On March 11, 2022, a week before publication of a Government decree which repealed the Sephardic Law of Return, two weeks before the dismissal of the chairman of SIRESP – the Integrated System for Portugal's Security and Emergency Networks, and three weeks before the computers in her house were stolen, authorities from Lisbon that were used for political purposes ordered illegal searches and seizures at the largest synagogue of the Iberian Peninsula, at the Jewish Museum of Oporto and at the homes of leaders of the Jewish community of Oporto.

On that day, the desire of the police and prosecutors was so great to find documents about the French owner of Altice (whose Portuguese origin had been certified properly by another Jewish community), that they forgot about the case of a Russian citizen that the newspapers had talked about endlessly. The "indictments" presented by those Lisbon authorities against the Community and the French businessman were generalizations anchored in the ancient myths of money, tricks and the sale of the country. They were looking for suitcases filled with cash and misappropriation of funds, all “based on nothing”, as the Court of Appeal would later rule on September 28, 2022.

The Portuguese State acted as it did in the times of the Inquisition, when it pointed to members of the Jewish community, invaded their homes and workplaces, based on anonymous denunciations with no empirical support. The process was a disgrace. It was based on anonymous reports from disreputable characters, newspaper clippings, and emotions. No documents, no surveillance reports, no wiretaps, and no witnesses were produced. It was only the wishes of some weak Lisbon elites and nothing more than that.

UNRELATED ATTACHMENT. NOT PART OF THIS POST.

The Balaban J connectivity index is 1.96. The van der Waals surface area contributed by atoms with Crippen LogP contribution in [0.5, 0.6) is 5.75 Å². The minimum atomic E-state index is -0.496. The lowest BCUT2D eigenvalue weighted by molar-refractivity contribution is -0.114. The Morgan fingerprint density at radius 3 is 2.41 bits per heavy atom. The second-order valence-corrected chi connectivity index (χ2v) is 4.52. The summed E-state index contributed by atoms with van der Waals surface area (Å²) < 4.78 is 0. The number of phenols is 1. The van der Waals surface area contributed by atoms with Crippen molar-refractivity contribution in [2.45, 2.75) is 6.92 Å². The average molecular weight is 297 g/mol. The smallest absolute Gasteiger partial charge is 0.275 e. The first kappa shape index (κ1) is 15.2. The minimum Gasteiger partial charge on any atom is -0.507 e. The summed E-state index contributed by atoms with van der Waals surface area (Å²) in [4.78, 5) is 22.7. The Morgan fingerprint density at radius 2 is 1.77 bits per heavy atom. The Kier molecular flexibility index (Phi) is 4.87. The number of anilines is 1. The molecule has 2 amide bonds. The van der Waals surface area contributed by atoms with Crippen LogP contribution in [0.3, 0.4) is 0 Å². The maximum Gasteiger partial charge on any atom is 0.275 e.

The Oporto Jewish Community sued the State for the abuses, in the Civil Court, in the Criminal Court, at the European Court of Human Rights, at the European Public Prosecutor's Office, and at the European Commission. 

Those who promoted the illegal searches and seizures knew that they would provoke hatred and discrimination against the Jewish Community of Oporto for a long time. Thousands of hate messages were sent. The wording of the messages included: “Mafia organisation”, "corruption", "gang of sell-outs", "they’re into schemes", "these people were never trustworthy", "history speaks for itself", "even religion", "an Israeli would rather lose a friend than one euro", "Weren’t the Jews always like that?", "chased away from everywhere", “the Rabbi is corrupt”, "it stretches from the Rabbi to the owners of Chelsea and Altice", "they are what they’ve always been, criminals", "even the creation of Israel is based on the same imaginary assumption that they are entitled to the land”, "Israel has carte blanche to do what it wants in Palestine", "it’s always confused me that a Portuguese community should adopt as its name that of a foreign, Israeli community".

For decades Portugal had the reputation of being free from antisemitism, because there were not enough Jews to have any visibility. Circumstances have changed in recent years, mainly due to the nationality law that allowed the return of Jews of Sephardic origin and which has since been scandalously canceled through a retroactive law by parliament and the political constitutional court.